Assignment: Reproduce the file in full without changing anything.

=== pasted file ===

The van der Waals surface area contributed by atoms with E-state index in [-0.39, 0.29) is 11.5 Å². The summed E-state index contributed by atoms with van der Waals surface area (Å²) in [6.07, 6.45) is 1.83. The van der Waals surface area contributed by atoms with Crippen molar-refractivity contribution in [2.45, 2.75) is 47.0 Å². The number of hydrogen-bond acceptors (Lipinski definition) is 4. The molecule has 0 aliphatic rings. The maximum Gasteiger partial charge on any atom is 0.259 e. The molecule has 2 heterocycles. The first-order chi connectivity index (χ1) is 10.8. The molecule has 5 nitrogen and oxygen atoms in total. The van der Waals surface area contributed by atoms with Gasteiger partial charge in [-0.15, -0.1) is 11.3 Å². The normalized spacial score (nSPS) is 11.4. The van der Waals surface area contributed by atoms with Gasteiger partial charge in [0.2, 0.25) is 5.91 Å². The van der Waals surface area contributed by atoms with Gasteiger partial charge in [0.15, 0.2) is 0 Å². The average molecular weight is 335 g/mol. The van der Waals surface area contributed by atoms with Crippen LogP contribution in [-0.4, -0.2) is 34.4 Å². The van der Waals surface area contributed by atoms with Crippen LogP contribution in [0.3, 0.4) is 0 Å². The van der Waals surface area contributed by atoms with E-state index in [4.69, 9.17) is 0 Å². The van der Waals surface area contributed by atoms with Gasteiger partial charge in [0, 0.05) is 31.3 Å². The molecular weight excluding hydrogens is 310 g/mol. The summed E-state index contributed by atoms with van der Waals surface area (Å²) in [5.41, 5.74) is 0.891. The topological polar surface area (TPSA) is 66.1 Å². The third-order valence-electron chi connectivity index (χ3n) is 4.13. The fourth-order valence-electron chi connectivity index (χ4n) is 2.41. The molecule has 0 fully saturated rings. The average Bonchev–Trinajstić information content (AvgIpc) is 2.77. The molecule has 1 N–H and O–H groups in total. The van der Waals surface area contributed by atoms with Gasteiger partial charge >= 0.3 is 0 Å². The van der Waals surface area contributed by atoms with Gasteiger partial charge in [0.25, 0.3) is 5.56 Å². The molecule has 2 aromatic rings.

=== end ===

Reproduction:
The van der Waals surface area contributed by atoms with E-state index in [-0.39, 0.29) is 11.5 Å². The summed E-state index contributed by atoms with van der Waals surface area (Å²) in [6.07, 6.45) is 1.83. The van der Waals surface area contributed by atoms with Crippen molar-refractivity contribution in [2.45, 2.75) is 47.0 Å². The number of hydrogen-bond acceptors (Lipinski definition) is 4. The molecule has 0 aliphatic rings. The maximum Gasteiger partial charge on any atom is 0.259 e. The molecule has 2 heterocycles. The first-order chi connectivity index (χ1) is 10.8. The molecule has 5 nitrogen and oxygen atoms in total. The van der Waals surface area contributed by atoms with Gasteiger partial charge in [-0.15, -0.1) is 11.3 Å². The normalized spacial score (nSPS) is 11.4. The van der Waals surface area contributed by atoms with Gasteiger partial charge in [0.2, 0.25) is 5.91 Å². The van der Waals surface area contributed by atoms with Gasteiger partial charge in [0.15, 0.2) is 0 Å². The average molecular weight is 335 g/mol. The van der Waals surface area contributed by atoms with Crippen LogP contribution in [-0.4, -0.2) is 34.4 Å². The van der Waals surface area contributed by atoms with Crippen LogP contribution in [0.3, 0.4) is 0 Å². The van der Waals surface area contributed by atoms with E-state index in [4.69, 9.17) is 0 Å². The van der Waals surface area contributed by atoms with Gasteiger partial charge in [0, 0.05) is 31.3 Å². The molecular weight excluding hydrogens is 310 g/mol. The summed E-state index contributed by atoms with van der Waals surface area (Å²) in [5.41, 5.74) is 0.891. The topological polar surface area (TPSA) is 66.1 Å². The third-order valence-electron chi connectivity index (χ3n) is 4.13. The fourth-order valence-electron chi connectivity index (χ4n) is 2.41. The molecule has 0 fully saturated rings. The average Bonchev–Trinajstić information content (AvgIpc) is 2.77. The molecule has 1 N–H and O–H groups in total. The van der Waals surface area contributed by atoms with Gasteiger partial charge >= 0.3 is 0 Å². The van der Waals surface area contributed by atoms with Gasteiger partial charge in [0.25, 0.3) is 5.56 Å². The molecule has 2 aromatic rings.